Wednesday, May 09, 2007

The Office

My office is one of the few real offices in the building. Most of the rooms are just temporary structures consisting of seven-foot tall frames of two-by-fours covered with rough plywood. These rooms are hardly ever square, due to the fact that they serve as partitions to larger existing rooms that are more often wedge-shaped than rectangular. The walls may be whitewashed and are usually covered with maps, blow-ups of aerial photographs, and the ever present white boards, without which network guys seem unable to communicate. Most often there are four or eight mismatched desks crammed in, each with three separate computers connected to the three principle networks, one each for unclassified, secret, and top secret work. A fourth system is shared with our coalition partners, which is what we call the Brits and the Aussies. Ironically, in what may be a telling commentary on the true level of trust that exists between Americans and Iraqis, there is no shared Iraqi-American network.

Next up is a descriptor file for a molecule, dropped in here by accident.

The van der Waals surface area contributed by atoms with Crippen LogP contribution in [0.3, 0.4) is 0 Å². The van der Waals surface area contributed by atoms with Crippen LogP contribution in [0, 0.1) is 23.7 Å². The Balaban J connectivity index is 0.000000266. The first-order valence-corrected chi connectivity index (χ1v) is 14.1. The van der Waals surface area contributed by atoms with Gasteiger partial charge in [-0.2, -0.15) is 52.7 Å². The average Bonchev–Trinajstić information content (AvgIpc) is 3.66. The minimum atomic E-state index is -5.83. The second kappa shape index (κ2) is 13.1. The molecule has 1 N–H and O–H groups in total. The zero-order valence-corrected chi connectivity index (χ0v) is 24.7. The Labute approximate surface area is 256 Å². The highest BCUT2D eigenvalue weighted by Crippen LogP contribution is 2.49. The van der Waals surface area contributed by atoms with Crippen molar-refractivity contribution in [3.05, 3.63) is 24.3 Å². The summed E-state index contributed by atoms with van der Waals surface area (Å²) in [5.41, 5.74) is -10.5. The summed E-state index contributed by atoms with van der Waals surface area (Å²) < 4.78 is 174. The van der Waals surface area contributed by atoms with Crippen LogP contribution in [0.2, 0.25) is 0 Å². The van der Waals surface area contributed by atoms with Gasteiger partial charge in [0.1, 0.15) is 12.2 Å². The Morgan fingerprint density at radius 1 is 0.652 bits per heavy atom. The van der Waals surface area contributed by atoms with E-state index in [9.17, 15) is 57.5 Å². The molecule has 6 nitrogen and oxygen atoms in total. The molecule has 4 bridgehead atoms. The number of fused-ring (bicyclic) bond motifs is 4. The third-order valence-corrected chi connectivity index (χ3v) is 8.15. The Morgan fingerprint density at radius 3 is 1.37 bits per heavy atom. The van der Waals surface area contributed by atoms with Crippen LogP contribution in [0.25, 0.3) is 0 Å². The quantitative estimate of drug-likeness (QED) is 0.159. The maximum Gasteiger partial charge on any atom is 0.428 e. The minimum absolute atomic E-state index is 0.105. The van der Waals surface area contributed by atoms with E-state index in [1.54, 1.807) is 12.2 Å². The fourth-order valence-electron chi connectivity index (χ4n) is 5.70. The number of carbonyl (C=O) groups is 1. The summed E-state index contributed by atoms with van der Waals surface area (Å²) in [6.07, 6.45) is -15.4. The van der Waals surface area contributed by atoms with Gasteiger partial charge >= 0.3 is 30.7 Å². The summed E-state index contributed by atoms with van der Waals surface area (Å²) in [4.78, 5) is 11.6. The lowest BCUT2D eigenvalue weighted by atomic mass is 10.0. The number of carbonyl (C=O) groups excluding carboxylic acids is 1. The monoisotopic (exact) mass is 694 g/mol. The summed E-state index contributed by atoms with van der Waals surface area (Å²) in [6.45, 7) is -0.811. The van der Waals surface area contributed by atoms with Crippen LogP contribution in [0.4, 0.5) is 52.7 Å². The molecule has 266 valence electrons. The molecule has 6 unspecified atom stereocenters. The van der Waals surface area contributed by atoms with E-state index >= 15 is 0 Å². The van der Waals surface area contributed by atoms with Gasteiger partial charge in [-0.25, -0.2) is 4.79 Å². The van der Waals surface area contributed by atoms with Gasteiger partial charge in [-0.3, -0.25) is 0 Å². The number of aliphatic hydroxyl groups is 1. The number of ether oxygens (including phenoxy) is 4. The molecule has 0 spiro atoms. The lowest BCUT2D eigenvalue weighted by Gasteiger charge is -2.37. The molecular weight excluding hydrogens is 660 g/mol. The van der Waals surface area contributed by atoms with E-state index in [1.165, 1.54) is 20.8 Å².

You have to cut through one of these plywood offices to get to my office. It has plaster walls and a chair rail, and the doorways are outlined in green marble. I believe there was probably a small chandelier hanging from the 12 foot ceiling, but it’s been replaced with a bank of florescent lights. I suppose that’s a good thing, as the chandeliers I have seen are more pretty than functional, and the sandbags in the windows pretty much preclude any sunlight getting in. I am not sure what it used to be used for before the war, but it has a tile shower and - get this - a wood sauna (made in Finland). Neither of them are working, so we store supplies and equipment in them.

As I share the office with the Support Chief, there are two mismatched desks plus a wooden table we use for meetings. My desk has three computers, two monitors, three phones, a calculator, and six stackable in-and-out boxes I have a row of books (Schaphort’s Videoconferencing and Videotelephony Technology and Standards, Newton’s Telecom Dictionary, Smith and Lopez’ Implementation Standards for Cisco Network Switches, well, you get the idea) on a shelf to my left, and two large whiteboards for notes and diagrams.

I am usually at work about from 0700 or 0800 until 2000 or 2100 daily. Longer if we have an outage (all too common) or some type of project going on (also all to common). I’d say about half to a third of the time I am in my office, the rest of the time I am in meetings, or traveling.


Post a Comment

<< Home